KFFL.com's Fantasy Baseball Player Prospecting series highlights the exploits of minor league baseball players, including top MLB prospects. Find out who'll make an impact in your rotisserie or head-to-head baseball game next week or in your fantasy baseball keeper league a year from now.
The well-documented struggles of Starlin Castro (.232/.265/.326) for the Chicago Cubs this year have some now doubting that he's the future face of the franchise. That honor is likely bestowed upon Anthony Rizzo now. Perhaps Castro isn't even the future shortstop in Chicago. Javier Baez is getting plenty of attention these days.
Lost season for Hultzen?
Baez, just 20 years old, is getting even more buzz since fellow prospect Jorge Soler, who is also playing at High Single-A Daytona, is out four to six weeks with a stress fracture in his left tibia. Baez is listed at No. 15 among MLB.com's top-100 prospects this year, and he's hitting .272 with 17 home runs and 57 RBIs in 290 at-bats with Daytona. He's also swiped nine bases.
Like Castro, Baez has the natural tools to be a star in the majors; he possesses uncanny bat speed because of his strong, physical build. There's plenty of pop in his stick, and he's already surpassed his 2012 home run output. On the other hand, poor plate discipline and shaky defense remind us that he's still a work-in-progress, despite possibly being on the fast track to Wrigley.
He's drawn only 18 walks and has fanned 76 times on the season. In June, he committed seven errors at shortstop, and he has 31 in his 73 games. Baez admits he's nowhere near a finished product, and he vows to continue to improve the fundamentals of his game. Despite the heavy error totals, scouts believe he can remain at shortstop as he advances through the minor league levels.
The Cubbies, and fantasy owners, should wait. A lot will depend on the direction Theo Epstein and Jed Hoyer take with Castro, but Baez could rise quickly and be a fixture by 2015. If he isn't already, Baez will be popular among keeper-league owners soon.
For Danny Hultzen, 2013 has been more frustrating than satisfying. The No. 2 overall pick out of Virginia in 2011 was scratched from his scheduled start for Triple-A Tacoma yesterday for precautionary reasons once he couldn't get loose. This is perplexing, since he was scratched from a start in late April for similar reasons and was diagnosed with a left rotator cuff strain. The southpaw missed nearly two months recovering from that injury.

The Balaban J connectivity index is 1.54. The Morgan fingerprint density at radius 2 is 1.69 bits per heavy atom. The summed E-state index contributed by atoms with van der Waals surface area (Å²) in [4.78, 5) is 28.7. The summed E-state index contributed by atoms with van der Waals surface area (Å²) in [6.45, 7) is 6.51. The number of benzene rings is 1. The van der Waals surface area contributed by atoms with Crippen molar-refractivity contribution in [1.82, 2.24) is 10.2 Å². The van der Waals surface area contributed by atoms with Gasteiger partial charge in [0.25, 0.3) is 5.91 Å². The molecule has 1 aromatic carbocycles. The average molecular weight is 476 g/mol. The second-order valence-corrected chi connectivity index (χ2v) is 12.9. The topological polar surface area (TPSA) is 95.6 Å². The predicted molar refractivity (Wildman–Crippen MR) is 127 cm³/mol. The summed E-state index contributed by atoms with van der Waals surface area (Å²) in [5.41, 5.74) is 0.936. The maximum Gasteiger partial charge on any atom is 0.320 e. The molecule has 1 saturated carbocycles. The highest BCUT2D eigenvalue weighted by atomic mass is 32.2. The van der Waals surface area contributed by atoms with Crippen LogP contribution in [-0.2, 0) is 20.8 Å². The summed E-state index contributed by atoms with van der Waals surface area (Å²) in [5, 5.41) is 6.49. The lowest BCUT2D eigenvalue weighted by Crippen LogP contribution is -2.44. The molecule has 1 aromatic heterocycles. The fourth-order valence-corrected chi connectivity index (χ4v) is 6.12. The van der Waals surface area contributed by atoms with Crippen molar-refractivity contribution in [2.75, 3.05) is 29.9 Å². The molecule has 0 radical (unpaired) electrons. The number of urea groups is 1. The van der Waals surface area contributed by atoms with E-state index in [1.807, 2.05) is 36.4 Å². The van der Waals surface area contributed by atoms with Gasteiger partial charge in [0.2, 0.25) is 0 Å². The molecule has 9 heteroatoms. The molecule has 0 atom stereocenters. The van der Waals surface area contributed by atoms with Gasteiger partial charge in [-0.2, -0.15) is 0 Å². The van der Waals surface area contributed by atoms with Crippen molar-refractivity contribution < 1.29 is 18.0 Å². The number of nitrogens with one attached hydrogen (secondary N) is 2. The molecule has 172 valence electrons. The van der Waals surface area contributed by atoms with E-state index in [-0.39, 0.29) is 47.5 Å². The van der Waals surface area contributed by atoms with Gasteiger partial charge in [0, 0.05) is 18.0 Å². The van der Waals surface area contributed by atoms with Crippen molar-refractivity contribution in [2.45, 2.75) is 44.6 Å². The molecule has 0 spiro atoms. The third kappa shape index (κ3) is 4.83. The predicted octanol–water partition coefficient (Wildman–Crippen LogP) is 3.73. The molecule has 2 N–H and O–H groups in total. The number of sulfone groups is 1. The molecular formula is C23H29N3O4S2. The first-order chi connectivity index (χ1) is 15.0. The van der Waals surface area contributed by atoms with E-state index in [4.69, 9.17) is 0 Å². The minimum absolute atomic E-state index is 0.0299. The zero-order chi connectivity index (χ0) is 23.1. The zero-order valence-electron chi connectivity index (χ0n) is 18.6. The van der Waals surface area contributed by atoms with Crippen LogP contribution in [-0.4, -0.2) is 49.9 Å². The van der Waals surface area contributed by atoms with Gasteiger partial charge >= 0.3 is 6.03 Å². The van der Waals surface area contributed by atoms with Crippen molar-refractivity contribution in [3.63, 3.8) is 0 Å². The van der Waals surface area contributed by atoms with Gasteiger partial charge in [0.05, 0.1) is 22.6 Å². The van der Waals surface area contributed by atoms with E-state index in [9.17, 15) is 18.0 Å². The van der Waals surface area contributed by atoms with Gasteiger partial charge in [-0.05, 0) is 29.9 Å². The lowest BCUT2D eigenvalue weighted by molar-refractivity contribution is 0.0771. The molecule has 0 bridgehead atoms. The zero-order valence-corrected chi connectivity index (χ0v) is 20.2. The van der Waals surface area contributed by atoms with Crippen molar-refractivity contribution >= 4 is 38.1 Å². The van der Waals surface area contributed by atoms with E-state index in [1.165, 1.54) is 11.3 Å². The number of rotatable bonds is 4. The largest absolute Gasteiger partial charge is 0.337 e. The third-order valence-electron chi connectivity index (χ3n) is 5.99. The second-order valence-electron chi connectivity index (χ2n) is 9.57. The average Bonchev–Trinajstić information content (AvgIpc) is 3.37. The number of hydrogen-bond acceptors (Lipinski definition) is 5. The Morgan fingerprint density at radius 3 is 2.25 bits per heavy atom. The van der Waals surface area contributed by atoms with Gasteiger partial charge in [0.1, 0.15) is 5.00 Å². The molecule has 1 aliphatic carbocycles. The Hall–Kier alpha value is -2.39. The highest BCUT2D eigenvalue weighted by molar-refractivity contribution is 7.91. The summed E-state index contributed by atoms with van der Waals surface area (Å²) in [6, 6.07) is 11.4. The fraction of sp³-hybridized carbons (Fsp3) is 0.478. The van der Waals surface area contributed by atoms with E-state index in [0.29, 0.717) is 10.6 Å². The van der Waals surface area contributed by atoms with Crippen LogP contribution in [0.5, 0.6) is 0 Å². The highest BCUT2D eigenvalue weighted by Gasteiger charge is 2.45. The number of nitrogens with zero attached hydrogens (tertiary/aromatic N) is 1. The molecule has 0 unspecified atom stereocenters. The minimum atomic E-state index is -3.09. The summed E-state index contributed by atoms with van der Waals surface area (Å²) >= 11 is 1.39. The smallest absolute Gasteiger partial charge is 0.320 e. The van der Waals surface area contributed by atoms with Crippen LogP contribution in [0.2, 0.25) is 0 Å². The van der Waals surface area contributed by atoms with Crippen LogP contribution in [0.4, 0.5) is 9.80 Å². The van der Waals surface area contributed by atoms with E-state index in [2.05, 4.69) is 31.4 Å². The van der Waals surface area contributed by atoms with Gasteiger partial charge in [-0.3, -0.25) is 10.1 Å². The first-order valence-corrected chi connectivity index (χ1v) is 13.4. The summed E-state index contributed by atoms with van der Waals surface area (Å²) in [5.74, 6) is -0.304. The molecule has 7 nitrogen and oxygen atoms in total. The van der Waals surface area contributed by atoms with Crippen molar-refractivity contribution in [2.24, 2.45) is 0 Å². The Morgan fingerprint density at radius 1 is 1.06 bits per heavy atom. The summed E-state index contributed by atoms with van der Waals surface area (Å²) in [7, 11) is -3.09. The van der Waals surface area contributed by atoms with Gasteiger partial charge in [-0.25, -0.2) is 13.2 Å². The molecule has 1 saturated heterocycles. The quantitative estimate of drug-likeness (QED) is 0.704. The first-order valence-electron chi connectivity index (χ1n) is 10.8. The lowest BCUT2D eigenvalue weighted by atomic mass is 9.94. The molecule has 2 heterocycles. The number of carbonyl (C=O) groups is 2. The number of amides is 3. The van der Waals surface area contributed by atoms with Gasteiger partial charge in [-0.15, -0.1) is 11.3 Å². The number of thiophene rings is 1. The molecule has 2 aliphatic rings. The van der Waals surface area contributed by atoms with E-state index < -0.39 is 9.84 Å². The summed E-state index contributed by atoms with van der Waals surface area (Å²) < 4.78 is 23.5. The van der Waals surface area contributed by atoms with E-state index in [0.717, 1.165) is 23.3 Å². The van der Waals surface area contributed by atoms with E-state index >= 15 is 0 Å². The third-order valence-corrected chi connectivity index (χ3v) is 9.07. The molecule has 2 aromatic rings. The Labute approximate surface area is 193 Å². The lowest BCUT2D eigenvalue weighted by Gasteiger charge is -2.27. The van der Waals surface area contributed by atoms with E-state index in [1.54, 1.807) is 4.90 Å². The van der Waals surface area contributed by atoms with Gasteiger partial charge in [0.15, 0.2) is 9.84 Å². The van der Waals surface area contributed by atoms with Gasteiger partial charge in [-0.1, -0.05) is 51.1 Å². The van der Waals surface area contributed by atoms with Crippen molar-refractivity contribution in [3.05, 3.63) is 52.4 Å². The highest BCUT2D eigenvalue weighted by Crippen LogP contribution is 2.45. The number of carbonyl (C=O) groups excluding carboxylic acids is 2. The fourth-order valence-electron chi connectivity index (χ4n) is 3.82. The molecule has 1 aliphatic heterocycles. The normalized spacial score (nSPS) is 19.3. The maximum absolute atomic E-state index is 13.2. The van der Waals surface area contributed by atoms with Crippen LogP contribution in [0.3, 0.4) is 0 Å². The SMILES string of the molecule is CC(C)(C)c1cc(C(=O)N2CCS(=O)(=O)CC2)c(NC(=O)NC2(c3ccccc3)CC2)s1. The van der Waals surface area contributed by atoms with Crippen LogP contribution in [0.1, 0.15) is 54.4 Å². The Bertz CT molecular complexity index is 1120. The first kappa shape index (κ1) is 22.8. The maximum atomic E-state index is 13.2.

When he has pitched, though, Hultzen has been as advertised, going 4-1 with a 2.20 ERA and 31 strikeouts in 28 2/3 innings pitched over five starts for the Rainiers. After struggling to throw strikes in his late-season promotion to Tacoma last year, Hultzen has improved his control of the zone, displaying a 2.20 BB/9.
The 23-year-old is an advanced starter who probably would have been pitching for the Seattle Mariners already had it not been for his shoulder ailment. Now, as Player Prospecting noted last week, Taijuan Walker has likely leapfrogged Hultzen in the line for a call-up. Hultzen should be an effective starter for the M's eventually, but he doesn't have the upside of Walker, either.
The results of Hultzen's visit with team doctors will determine how cautious Seattle is with him through the summer and in the second half. If it turns out to be rotator cuff-related again, there's a good chance we won't see Hultzen make his major league debut this season. There's less of a reason to hang onto him in AL-only leagues now, but don't let his name slip into obscurity for next season if Walker continues to generate all the buzz.
It's been quite a week for Henry Urrutia down on the farm. He was named to the All-Star Futures Game and a day later received word that he'd been promoted from Double-A Bowie to Triple-A Norfolk. He homered in his first professional at-bat with Bowie and went on to hit .365 with seven fence-clearers and 37 RBIs in 52 games. He has four hits in his first five games with the Tide.
Baltimore Orioles brass is extremely fond of the 6-foot-5, 200-pound outfielder; they think he can help at the major league level later this year, and that was before he was brought up to Class AAA. Urrutia isn't your typical early-20s prospect, though; he's 26 and spent three years playing in Cuba's top league. It's no surprise the O's are optimistic that he can contribute immediately at the big league level given the quick impact other Cuban commodities (notably Yasiel Puig and Yoenis Cespedes) have had recently.
Urrutia gave up switch-hitting this year and now solely swings from the left side. He has a very fluid, easy stroke from that side and generates easy gap-to-gap power, and he hasn't had a problem with lefty arms yet. He makes consistent, hard contact and has displayed a fine understanding of the strike zone, making it a good bet that he can hit for average at the next level.
He hadn't played organized baseball since 2010, but the way he's been playing, you would hardly be able to notice. Baltimore's current outfield is full, so it's hard to see where Urrutia might fit in. A September call-up seems most likely, and if you're looking for a quick fix from an unknown name, Urrutia may be your guy when he comes up. Those Cubans just seem born to hit.
Keith, an editor with KFFL, joined the team as a Hot off the Wire analyst in 2008 and has been playing fantasy sports since 2005. He is involved in MLB, NFL and NASCAR content. He graduated from the University of California-San Diego in 2005 with a B.A. in Communications and was a four-year starter as a member of the baseball program.